Look at suppliers as your partners in quality. Encourage them to spend time improving their
own quality – they shouldn't compete for your business based on price alone.
Analyze the total cost to you, not just the initial cost of the product.
Use quality statistics to ensure that suppliers meet your quality standards.
5. Improve constantly and forever.
Continuously improve your systems and processes. Deming promoted the Plan-Do-Check-Act Add to My
Personal Learning Plan approach to process analysis and improvement.
Emphasize training and education so everyone can do their jobs better.
Use kaizen Add to My Personal Learning Plan as a model to reduce waste and to improve productivity, effectiveness, and safety.
6. Use training on the job.
Train for consistency to help reduce variation.
Build a foundation of common knowledge.
Allow workers to understand their roles in the "big picture."
Encourage staff to learn from one another, and provide a culture and environment for effective teamwork.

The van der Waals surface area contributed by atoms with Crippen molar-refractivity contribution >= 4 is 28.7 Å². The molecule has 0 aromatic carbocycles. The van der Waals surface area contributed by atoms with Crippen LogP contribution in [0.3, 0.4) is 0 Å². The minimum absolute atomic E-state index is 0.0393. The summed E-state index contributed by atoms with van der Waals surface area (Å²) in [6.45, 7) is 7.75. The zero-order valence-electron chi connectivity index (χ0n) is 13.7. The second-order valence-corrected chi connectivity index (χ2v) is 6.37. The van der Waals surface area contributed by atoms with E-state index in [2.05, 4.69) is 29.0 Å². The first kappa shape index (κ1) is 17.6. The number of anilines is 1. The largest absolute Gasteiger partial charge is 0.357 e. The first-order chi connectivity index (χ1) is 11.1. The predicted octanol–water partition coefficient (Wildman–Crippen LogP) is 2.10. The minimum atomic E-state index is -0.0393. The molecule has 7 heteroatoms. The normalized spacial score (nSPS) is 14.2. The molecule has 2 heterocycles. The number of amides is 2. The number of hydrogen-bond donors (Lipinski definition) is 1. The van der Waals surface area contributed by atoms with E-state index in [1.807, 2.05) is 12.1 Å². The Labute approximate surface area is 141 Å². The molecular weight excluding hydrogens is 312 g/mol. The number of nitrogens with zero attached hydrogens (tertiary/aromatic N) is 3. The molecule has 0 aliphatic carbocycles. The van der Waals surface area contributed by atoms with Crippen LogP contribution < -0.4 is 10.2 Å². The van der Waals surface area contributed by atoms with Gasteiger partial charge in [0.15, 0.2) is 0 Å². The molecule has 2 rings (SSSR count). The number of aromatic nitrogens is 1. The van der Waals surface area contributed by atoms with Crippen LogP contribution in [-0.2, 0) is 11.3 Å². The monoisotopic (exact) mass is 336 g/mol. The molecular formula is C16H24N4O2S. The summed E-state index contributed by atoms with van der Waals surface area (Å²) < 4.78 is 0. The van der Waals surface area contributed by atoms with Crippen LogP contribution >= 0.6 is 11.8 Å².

7. Implement leadership.
Expect your supervisors and managers to understand their workers and the processes they use.
Don't simply supervise – provide support and resources so that each staff member can do his or her best.
Be a coach instead of a policeman.
Figure out what each person actually needs to do his or her best.
Emphasize the importance of participative management and transformational leadership.
Find ways to reach full potential, and don't just focus on meeting targets and quotas.
8. Eliminate fear.
Allow people to perform at their best by ensuring that they're not afraid to express ideas or concerns.
Let everyone know that the goal is to achieve high quality by doing more things right – and that you're not interested in blaming people when mistakes happen.
Make workers feel valued, and encourage them to look for better ways to do things.
Ensure that your leaders are approachable and that they work with teams to act in the company's best interests.
Use open and honest communication to remove fear from the organization.